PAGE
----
Brent Fisk is a writer from Bowling Green, Kentucky who has work in recent issues of Greensboro Review, Innisfree Poetry Journal, and Boxcar Poetry Review.

Marko Fong lives in Northern California. He most recently published in Flashquake, The Puritan, The Summerset Review, and Grey Sparrow Journal. His work has been nominated for both a Pushcart and a Pen/O. Henry prize.

John Givens got his MFA in creative writing at the Iowa Writers' Workshop, where he was a Teaching/Writing Fellow. He was a U.S. Peace Corps Volunteer in South Korea for two years, studied language and art in Kyoto for four years, and was a writer and editor in Tokyo for eight years. For fifteen years, Givens worked in branding consultancies, design studios, and advertising agencies in New York and San Francisco. He has published three novels in the US: Sons of the Pioneers, A Friend in the Police, and Living Alone. Stories and essays have appeared in various literary journals in the US, Europe, and Japan; and a collection of short stories, The Plum Rains, is being published in Ireland by The Liffey Press. Givens currently teaches fiction writing at The Irish Writers' Centre in Dublin. "The Black Feathers Road," which appears in this issue, and "The Emptiness Monk," published earlier in the Jan/Feb 2010 issue of Eclectica, are part of a series of stories that have also appeared in The Mississippi Review, Necessary Fiction, Wag's Revue, and Cerise Press.

Erica Goss has appeared in many literary journals, most recently Pearl, Ekphrasis, Main Street Rag, Café Review, Perigee, Dash Literary Journal, Caveat Lector, Rattle, and Innisfree Poetry Journal. She was nominated for a 2010 Pushcart Prize and received the first Edwin Markham Prize for poetry, judged by California Poet Laureate Al Young. A former editor of Caesura, Erica writes and teaches in Los Gatos, California. About "Strange Land," she says, "This poem is an amalgamation of images from my childhood. I grew up in Southern California, the child of a mother who survived World War II. Her memories and mine are mingled in the poem. She put her survival skills to work in the harsh landscape of the California desert."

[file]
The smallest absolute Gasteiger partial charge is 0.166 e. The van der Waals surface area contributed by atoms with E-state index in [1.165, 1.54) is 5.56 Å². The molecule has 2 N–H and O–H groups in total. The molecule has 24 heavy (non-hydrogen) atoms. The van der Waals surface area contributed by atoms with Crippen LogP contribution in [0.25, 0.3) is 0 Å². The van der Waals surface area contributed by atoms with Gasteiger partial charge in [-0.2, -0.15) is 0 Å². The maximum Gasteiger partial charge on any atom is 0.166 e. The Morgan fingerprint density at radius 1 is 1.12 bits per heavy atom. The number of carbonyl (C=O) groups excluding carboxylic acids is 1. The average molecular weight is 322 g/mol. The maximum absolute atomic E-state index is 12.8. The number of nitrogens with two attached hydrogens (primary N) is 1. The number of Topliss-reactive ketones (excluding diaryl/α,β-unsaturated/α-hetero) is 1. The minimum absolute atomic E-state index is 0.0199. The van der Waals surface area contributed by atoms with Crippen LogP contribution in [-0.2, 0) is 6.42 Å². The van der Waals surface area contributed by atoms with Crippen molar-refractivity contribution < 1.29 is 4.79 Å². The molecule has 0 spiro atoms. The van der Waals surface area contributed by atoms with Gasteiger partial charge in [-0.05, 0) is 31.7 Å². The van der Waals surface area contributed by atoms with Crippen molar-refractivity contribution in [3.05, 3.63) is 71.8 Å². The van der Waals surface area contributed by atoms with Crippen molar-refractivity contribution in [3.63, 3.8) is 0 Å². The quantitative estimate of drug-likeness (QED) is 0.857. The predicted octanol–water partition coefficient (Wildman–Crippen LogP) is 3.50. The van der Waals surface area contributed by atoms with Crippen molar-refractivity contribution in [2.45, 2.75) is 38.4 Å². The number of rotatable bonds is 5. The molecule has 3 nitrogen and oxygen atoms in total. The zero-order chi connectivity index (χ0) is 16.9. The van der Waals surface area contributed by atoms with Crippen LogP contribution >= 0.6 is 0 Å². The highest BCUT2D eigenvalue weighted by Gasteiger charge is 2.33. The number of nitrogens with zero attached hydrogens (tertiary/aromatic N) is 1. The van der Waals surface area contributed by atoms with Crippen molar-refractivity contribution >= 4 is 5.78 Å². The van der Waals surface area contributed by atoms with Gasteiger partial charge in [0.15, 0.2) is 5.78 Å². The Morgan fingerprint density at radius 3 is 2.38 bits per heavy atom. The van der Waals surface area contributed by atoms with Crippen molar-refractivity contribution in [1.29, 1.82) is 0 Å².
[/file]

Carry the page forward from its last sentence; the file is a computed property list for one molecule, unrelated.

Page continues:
P. William Grimm makes his home in San Francisco's Mission District. His novel The Seventh was published in 2009, and his new novel, Guernica, will be available in the winter of 2010. He has been published in multiple on-line literary journals such as Annalemma Magazine. Prior to living in San Francisco, he resided in Manhattan, South Beach, and Boston. His writing influences include Kurt Vonnegut, Charles Bukowski, Dashiell Hammett and John Darnielle.

John Grochalski is the author of The Noose Doesn't Get Any Looser After You Punch Out, available on Six Gallery Press. He lives in Brooklyn, New York.

Joseph Gross is an ex-performing musician who now teaches and writes in Kalamazoo, Michigan, where he lives with his wife and two young children. His stories, essays, and poems have appeared in or been accepted for publication by Alaska Quarterly Review, Cider Press Review, Fourth Genre, Mid-American Review, and Salamander. About "Hey Nineteen," he says, "I'm happy that my love of Steely Dan, my desultory path in life, and horrendous home-repair skills have finally joined forces to result in something."

William Reese Hamilton is this issue's Spotlight Author. A regular contributor to the Travel section, he was previously the Spotlight Author of the Jul/Aug 2007 issue, making him one of just two Eclectica authors to be so recognized more than once. Hamilton spent his childhood in North China and the Philippines, where he was captured and imprisoned with his family for over three years in Japanese Internment Camp Number One in Manila. He now lives in Choroní, a fishing village on the coast of Venezuela. His stories have appeared in The Paris Review, The North American Review, The Adirondack Review, Puerto del Sol, Front Porch, Night Train, Review Americana, and a number of other publications.

William Han practices law in New York City. His fiction has appeared in Cafe Irreal, and his journalistic writings have appeared in Time Magazine and the Straits Times of Singapore.